It's nice to see your post here, BIFFUD.
Adding another calculation to pay for corporate taxes can be done by creating a separate item. By doing so, make sure to categorize the item as an expense.
Here's how to create an item:
Once done, you can add the item when creating a transaction using the project feature.
You might want to visit this article for more insights in using the Project feature in QBO: Set up and use the Projects feature.
Be sure to get back to me if you have other questions. I'm always delighted to help you out. Have a nice day!
Oh interesting thank you; setting a service to an expense account is a trick I would not have thought of!
It looks like this would become a line item on the invoice itself; is there any way to do this in a way that our customers will not see when we send the invoice?
Thanks for getting back to us, @BIFFUD.
The steps provided by my colleague will help add the corporate tax as a line item. The ability to hide it when sending the invoice is currently unavailable. You may consider calculating the tax amount and manually add it as a workaround.
I can see how having this option would be helpful for you and your business. Rest assured that I'll pass along your suggestion to our Product Developers. They're always looking for ideas to consider on how to improve QuickBooks Online (QBO).
In the meantime, I recommend visiting our Blog site. This is where we share recent happenings and future developments, such as updates to newly added features.
Just in case, I'll add these articles for future reference:
I want to make sure everything is taken care of for you, so let me know if you have any other issues or concerns. I'm more than willing to assist. Have a good one!
Got it, thanks! Right now we do manually add these kinds of "internal" expenses as journal entries when invoices are paid (e.g. we manually attribute a debit from our cash account to the project and transfer it to a "tax withoholding" account). However, that journal entry does not register as a cost -- this is another feature that I think would be very helpful: to allow journal entries to impact income and cost for a given project.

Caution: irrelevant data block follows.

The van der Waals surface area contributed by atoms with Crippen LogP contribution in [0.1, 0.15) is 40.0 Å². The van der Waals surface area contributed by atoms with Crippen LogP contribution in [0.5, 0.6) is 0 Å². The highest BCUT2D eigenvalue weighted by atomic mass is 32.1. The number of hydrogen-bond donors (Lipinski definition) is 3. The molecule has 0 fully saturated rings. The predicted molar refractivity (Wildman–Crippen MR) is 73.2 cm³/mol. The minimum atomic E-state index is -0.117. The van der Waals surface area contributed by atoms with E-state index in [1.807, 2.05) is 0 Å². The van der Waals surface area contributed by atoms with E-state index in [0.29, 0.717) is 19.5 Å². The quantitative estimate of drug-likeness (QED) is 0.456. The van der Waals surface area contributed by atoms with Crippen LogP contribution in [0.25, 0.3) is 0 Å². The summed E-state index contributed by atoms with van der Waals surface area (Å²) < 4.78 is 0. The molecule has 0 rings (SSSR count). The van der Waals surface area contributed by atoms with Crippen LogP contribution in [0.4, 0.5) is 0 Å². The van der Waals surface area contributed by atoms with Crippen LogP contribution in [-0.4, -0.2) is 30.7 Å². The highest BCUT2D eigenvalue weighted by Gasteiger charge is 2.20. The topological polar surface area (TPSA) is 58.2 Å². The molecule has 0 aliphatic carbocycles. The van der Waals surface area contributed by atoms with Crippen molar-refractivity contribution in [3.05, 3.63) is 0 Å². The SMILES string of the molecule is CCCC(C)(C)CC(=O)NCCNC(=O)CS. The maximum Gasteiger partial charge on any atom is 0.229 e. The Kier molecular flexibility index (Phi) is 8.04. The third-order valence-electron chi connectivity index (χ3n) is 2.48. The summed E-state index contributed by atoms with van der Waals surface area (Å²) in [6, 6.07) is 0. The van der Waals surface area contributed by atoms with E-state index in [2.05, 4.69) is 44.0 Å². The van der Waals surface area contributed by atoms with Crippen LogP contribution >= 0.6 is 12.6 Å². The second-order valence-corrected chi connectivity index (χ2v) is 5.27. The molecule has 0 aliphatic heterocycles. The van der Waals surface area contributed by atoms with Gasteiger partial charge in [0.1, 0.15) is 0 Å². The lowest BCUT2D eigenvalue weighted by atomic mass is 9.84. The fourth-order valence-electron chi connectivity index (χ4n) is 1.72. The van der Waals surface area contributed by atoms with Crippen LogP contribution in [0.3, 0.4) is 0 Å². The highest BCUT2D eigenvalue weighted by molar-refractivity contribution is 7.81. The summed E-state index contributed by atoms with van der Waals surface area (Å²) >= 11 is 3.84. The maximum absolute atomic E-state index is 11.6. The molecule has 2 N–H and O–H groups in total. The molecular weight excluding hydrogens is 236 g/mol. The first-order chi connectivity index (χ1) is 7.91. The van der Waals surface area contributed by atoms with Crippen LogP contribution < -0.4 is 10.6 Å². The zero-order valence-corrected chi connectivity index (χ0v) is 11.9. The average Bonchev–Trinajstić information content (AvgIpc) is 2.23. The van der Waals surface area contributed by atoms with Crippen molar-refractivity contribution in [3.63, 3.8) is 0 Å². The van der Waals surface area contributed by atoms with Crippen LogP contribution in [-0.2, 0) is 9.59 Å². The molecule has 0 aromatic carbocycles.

Right now I think our best bet would be to treat these costs as an internal "bills" from our company, so when we invoice the client we also bill the project for the corporate tax (as well as an overhead percentage of gross which is part of our internal processes).
I'll have to figure out good a way to mark the bills as resolved once the internal transfers occur...
Hi there, @BIFFUD.
You'll want to add the name of the project in the cost line when creating a Journal Entry (JE). That way, it'll be added to the project's profitability report.
However, if you're referring to affect the product/service item cost, using JE is impossible. I suggest getting in touch with your accountant if you want more tips on how to better record this.
You might also want to check this great resource for reference in case you'll need to track your inventory in QuickBooks Online (QBO).
Let me know in the comment section below if you have other questions. I'd be happy to help. Take care!
Interesting, I had found that Journal Entries that appear in the transactions list, did not actually impact the Income and Costs (or profit margin).
Notice how the "TEST" JE is not reflected in income or costs / profit margin.
This is probably because the account that the $500 debit was associated with is a cash account, not an expense account. The overhead expense is not realized by the company at the point of that transfer, so it is indeed still cash from our corporate perspective even though it is also a *cost* from the project perspective -- the project has $500 less profit to work with.
Does this make sense? I appreciate if I will need to speak with my accountant to identify a solution at this point, but I also don't fully understand the use case for rendering the $500 transaction in the transaction report if it isn't going to impact the costs and income of a project.
Shouldn't cash account transactions that have been tagged to a project impact those numbers?